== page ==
One romping bluesy guitar based beauty after another set a very high bar for The Riptide Movement to follow. From ‘Soul Bro’ to ‘Dip It In’ they had everything going for them. They even had the sideburns. They are festival favourites here and aren’t too difficult to catch. If you haven’t already, I suggest you do.
The Riptide Movement came on stage one-by-one, and with a “Hello Belfast” from Mal Tuohy they launched into ‘Hot Tramp’. It was The Cult meets ZZ Top and the growing audience bought into it immediately. The crowd was made up of real fans. They knew the words and anticipated the chorus. A couple of men pushed through the crowd in a hurry to get to the front of the stage, one of them was all elbows and quickly growing dance moves as he went. As the band brought us straight through into ‘Friday to Sunday’, our dancing friend had started to hug ladies who didn’t want to be, and wobbling pints in people’s hands. This, I decided, was going to be tonight’s harmless Pain in the Hole.
Still moving forward, the guitars and noticeably the trumpet transported us quickly through to the rocking ‘Cocaine Cowboys’. They had brought a guest trumpeter whose name is Rob Grant I think. Guitarist John Dalton’s curtain-parted hair flapped all over the place as he concentrated on the job
It was during ‘Warming Up The Band’ that I first noticed bassist Ger Mc Garry was multi-tasking. While playing the bass guitar with one hand he was playing the harmonica with the other. I was impressed so started to watch him hard, and realised that despite all the effort he was putting into that mouth organ, I couldn’t actually hear it. This thankfully didn’t hold true for the rest of the gig as the one armed harmonica playing came into its own on future songs such as ‘Skin And Bones.’
We were told to “feel free to sing along” to ‘Animal’. This is a talent of the group, maybe even a selling point; Mal’s ability to grab the audience and keep them engaged is pretty masterful and must surely be one of the reasons they are moving in the upward trajectory they find themselves. I joined in with the chorus even though I wasn’t sure of the words.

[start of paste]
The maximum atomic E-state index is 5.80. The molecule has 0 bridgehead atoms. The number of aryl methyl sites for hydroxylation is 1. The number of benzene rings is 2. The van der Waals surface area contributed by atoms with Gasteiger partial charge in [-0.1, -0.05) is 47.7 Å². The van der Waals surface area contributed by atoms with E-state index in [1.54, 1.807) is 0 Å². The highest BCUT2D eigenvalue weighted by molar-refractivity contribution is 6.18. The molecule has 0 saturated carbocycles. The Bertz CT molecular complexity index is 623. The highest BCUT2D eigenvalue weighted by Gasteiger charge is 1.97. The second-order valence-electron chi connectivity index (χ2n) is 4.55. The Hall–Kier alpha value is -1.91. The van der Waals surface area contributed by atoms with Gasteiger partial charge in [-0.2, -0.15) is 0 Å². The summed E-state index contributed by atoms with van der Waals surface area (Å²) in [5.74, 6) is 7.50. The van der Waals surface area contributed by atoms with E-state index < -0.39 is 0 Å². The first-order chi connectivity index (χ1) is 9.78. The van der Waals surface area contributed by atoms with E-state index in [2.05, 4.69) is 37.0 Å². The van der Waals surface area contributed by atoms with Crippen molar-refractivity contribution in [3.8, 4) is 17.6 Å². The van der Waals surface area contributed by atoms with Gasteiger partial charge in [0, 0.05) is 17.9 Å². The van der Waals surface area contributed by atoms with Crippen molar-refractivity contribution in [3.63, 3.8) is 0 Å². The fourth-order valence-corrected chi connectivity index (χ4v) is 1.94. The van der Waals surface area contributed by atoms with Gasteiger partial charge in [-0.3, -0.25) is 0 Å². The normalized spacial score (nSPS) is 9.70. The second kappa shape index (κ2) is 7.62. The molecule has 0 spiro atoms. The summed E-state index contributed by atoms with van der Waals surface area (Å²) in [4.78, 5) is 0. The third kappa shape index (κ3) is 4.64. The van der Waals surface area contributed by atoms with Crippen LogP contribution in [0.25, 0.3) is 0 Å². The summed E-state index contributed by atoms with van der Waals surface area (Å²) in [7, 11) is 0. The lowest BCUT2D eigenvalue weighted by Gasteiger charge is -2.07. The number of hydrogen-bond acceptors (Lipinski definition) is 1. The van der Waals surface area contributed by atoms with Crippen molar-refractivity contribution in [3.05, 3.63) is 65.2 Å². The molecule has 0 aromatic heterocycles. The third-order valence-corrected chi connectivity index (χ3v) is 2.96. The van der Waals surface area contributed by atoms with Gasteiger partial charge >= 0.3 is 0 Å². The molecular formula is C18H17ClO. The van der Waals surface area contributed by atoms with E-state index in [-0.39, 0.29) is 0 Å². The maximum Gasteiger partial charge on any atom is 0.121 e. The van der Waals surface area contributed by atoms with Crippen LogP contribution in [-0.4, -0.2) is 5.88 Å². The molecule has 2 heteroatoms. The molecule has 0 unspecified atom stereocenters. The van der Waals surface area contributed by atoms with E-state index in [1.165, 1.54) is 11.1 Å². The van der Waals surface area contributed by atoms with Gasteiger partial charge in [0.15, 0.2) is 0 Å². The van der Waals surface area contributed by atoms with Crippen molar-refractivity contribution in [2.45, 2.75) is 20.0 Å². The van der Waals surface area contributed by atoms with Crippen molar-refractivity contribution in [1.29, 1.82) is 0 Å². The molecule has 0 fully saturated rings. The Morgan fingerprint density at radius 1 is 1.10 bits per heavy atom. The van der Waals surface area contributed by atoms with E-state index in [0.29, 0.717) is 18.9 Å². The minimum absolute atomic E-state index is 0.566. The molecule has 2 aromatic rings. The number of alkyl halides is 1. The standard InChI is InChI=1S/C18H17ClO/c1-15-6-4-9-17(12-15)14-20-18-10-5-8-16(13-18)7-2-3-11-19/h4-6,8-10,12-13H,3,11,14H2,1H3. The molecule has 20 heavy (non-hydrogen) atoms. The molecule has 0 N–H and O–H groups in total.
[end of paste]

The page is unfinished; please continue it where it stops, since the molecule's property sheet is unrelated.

Title track of the new album ‘Getting Through’ had us joining in with the chorus too. The Pain in the Hole had danced his way back to the front of stage again and the crowd had parted like the Red Sea to let him through. In the calmer parts of the song John Dalton was walking his finger across his guitar like a spider, but by the end of the number there were dog-howl harmonies coming from the audience and there were plain men jumping. It was round about this time that I noticed a couple of Hot Sprockets at the front of the crowd too. They weren’t jumping, but the night was still reasonably young.
Mal clapped in the start of ‘How Can I Let You Go’, and the trumpet was a noticeable fifth layer to the song. He had us joining in with the chorus, but that one was easy, it was that one line over and over. Then the band started playing statues. Mid song Mal lent forward and froze, pointing into the crowd. John had his arm up in the air; and it stayed there, for quite a long time. I remember this in black and white so the lights may have framed them like this. It seems the only person at the front of the hall who wasn’t caught by it was The Pain in the Hole, who was playing imaginary drums at the time.
Rocky blues guitar set the tone for ‘Shake Shake’ during which Mal had different parts of the room shouting out the chorus. ‘Thieves In The Gallery’ was the first song of theirs I heard all those years ago. Tonight it started out with simple guitar very similar to the version my iTunes holds, but then it turned bigger, it turned anthemic. With a good dose of trumpet in the background the audience was dancing in the foreground, and joining in on the chorus. A number of men were dancing with feeling I noticed, and then the closed-eye finger points kicked in. By the end the band was jumping, the room was jumping. It was cracker.
By encore time the audience was totally plugged-in. ‘Keep On Keepin’ On’ had that anthemic feel to it as well, as the audience bounced through the song. Then to my right the trumpet suddenly sounded loud and I realised that Rob had come off stage and was standing on the steps beside me, happily working the crowd. With a big “Woohoo” from him at the end he disappeared back onstage. The last two songs were the singles off ‘Getting Through.’ The momentum grew pretty rapidly between them. The audience obviously knew them inside out. A Belfast audience would always embrace the opportunity to shout lines like “You don’t think that your shit don’t stink”, and indeed they did with all the enthusiasm you can muster.
Last song of the night, ‘All Works Out’ had Mal on the dance floor singing the chorus repeatedly with ecstatic backing vocals from the audience. They were on fire. People were singing with their arms around him, there were ongoing selfies as they sang; there was jumping and shouting and rapturous arm waving. The Pain in the Hole was grabbing people’s heads and squeezing in excitement. He had become Lennie from ‘Of Mice and Men’. But there was no drama here. In fact this good natured overjoyed crowd barely got annoyed. They just kept on keepin’ on. What a champion night. Cara Gibney, GiggingNI.com